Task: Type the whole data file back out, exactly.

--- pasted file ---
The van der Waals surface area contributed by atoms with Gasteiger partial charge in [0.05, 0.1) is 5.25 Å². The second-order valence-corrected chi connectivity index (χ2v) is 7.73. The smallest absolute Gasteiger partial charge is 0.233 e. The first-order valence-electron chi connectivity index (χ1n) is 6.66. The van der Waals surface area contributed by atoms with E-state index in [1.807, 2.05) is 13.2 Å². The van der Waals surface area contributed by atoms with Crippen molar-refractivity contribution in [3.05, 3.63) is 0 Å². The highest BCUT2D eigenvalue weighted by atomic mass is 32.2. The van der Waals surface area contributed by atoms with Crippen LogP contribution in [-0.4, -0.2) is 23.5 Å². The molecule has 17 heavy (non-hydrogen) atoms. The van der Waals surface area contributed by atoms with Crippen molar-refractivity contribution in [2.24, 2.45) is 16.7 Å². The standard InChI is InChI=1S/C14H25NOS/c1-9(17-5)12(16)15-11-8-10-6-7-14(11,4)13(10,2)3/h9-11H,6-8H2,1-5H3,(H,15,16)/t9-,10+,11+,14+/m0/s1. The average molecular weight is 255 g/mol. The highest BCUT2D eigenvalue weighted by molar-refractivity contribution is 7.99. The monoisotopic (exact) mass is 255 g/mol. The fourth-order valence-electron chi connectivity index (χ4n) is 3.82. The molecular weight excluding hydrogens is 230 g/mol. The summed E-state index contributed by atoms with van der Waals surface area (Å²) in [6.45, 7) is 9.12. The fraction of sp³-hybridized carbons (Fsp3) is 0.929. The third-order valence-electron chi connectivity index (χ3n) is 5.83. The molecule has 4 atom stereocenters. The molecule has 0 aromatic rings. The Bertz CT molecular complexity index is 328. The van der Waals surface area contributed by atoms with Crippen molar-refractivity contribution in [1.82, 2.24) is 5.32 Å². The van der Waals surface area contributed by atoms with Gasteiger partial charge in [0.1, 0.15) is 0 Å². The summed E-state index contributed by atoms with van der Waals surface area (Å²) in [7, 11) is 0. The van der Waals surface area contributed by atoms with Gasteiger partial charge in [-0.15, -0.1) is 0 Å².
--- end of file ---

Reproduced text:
The van der Waals surface area contributed by atoms with Gasteiger partial charge in [0.05, 0.1) is 5.25 Å². The second-order valence-corrected chi connectivity index (χ2v) is 7.73. The smallest absolute Gasteiger partial charge is 0.233 e. The first-order valence-electron chi connectivity index (χ1n) is 6.66. The van der Waals surface area contributed by atoms with E-state index in [1.807, 2.05) is 13.2 Å². The van der Waals surface area contributed by atoms with Crippen molar-refractivity contribution in [3.05, 3.63) is 0 Å². The highest BCUT2D eigenvalue weighted by atomic mass is 32.2. The van der Waals surface area contributed by atoms with Crippen LogP contribution in [-0.4, -0.2) is 23.5 Å². The molecule has 17 heavy (non-hydrogen) atoms. The van der Waals surface area contributed by atoms with Crippen molar-refractivity contribution in [2.24, 2.45) is 16.7 Å². The standard InChI is InChI=1S/C14H25NOS/c1-9(17-5)12(16)15-11-8-10-6-7-14(11,4)13(10,2)3/h9-11H,6-8H2,1-5H3,(H,15,16)/t9-,10+,11+,14+/m0/s1. The average molecular weight is 255 g/mol. The highest BCUT2D eigenvalue weighted by molar-refractivity contribution is 7.99. The monoisotopic (exact) mass is 255 g/mol. The fourth-order valence-electron chi connectivity index (χ4n) is 3.82. The molecular weight excluding hydrogens is 230 g/mol. The summed E-state index contributed by atoms with van der Waals surface area (Å²) in [6.45, 7) is 9.12. The fraction of sp³-hybridized carbons (Fsp3) is 0.929. The third-order valence-electron chi connectivity index (χ3n) is 5.83. The molecule has 4 atom stereocenters. The molecule has 0 aromatic rings. The Bertz CT molecular complexity index is 328. The van der Waals surface area contributed by atoms with Crippen molar-refractivity contribution in [1.82, 2.24) is 5.32 Å². The van der Waals surface area contributed by atoms with Gasteiger partial charge in [0.1, 0.15) is 0 Å². The summed E-state index contributed by atoms with van der Waals surface area (Å²) in [7, 11) is 0. The van der Waals surface area contributed by atoms with Gasteiger partial charge in [-0.15, -0.1) is 0 Å².